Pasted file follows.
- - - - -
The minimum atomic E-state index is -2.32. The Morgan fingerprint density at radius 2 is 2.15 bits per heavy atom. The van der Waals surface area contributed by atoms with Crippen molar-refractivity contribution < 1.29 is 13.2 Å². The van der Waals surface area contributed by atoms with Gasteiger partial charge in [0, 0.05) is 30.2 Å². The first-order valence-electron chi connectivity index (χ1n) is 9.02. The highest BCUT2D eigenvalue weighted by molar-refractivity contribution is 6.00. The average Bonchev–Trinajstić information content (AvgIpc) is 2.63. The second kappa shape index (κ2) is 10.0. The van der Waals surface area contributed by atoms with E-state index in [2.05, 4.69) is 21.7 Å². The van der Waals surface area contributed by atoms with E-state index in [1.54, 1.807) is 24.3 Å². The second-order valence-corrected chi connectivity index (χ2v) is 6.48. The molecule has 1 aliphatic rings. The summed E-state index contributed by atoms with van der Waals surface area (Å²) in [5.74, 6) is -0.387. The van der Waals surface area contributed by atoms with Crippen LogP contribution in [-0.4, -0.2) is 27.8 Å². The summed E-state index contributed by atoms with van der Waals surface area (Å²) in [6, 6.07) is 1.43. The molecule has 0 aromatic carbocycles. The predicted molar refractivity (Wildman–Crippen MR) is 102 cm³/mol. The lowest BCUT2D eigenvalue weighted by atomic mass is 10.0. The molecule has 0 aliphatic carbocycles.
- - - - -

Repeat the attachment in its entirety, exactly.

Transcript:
The minimum atomic E-state index is -2.32. The Morgan fingerprint density at radius 2 is 2.15 bits per heavy atom. The van der Waals surface area contributed by atoms with Crippen molar-refractivity contribution < 1.29 is 13.2 Å². The van der Waals surface area contributed by atoms with Gasteiger partial charge in [0, 0.05) is 30.2 Å². The first-order valence-electron chi connectivity index (χ1n) is 9.02. The highest BCUT2D eigenvalue weighted by molar-refractivity contribution is 6.00. The average Bonchev–Trinajstić information content (AvgIpc) is 2.63. The second kappa shape index (κ2) is 10.0. The van der Waals surface area contributed by atoms with E-state index in [2.05, 4.69) is 21.7 Å². The van der Waals surface area contributed by atoms with E-state index in [1.54, 1.807) is 24.3 Å². The second-order valence-corrected chi connectivity index (χ2v) is 6.48. The molecule has 1 aliphatic rings. The summed E-state index contributed by atoms with van der Waals surface area (Å²) in [5.74, 6) is -0.387. The van der Waals surface area contributed by atoms with Crippen LogP contribution in [-0.4, -0.2) is 27.8 Å². The summed E-state index contributed by atoms with van der Waals surface area (Å²) in [6, 6.07) is 1.43. The molecule has 0 aromatic carbocycles. The predicted molar refractivity (Wildman–Crippen MR) is 102 cm³/mol. The lowest BCUT2D eigenvalue weighted by atomic mass is 10.0. The molecule has 0 aliphatic carbocycles.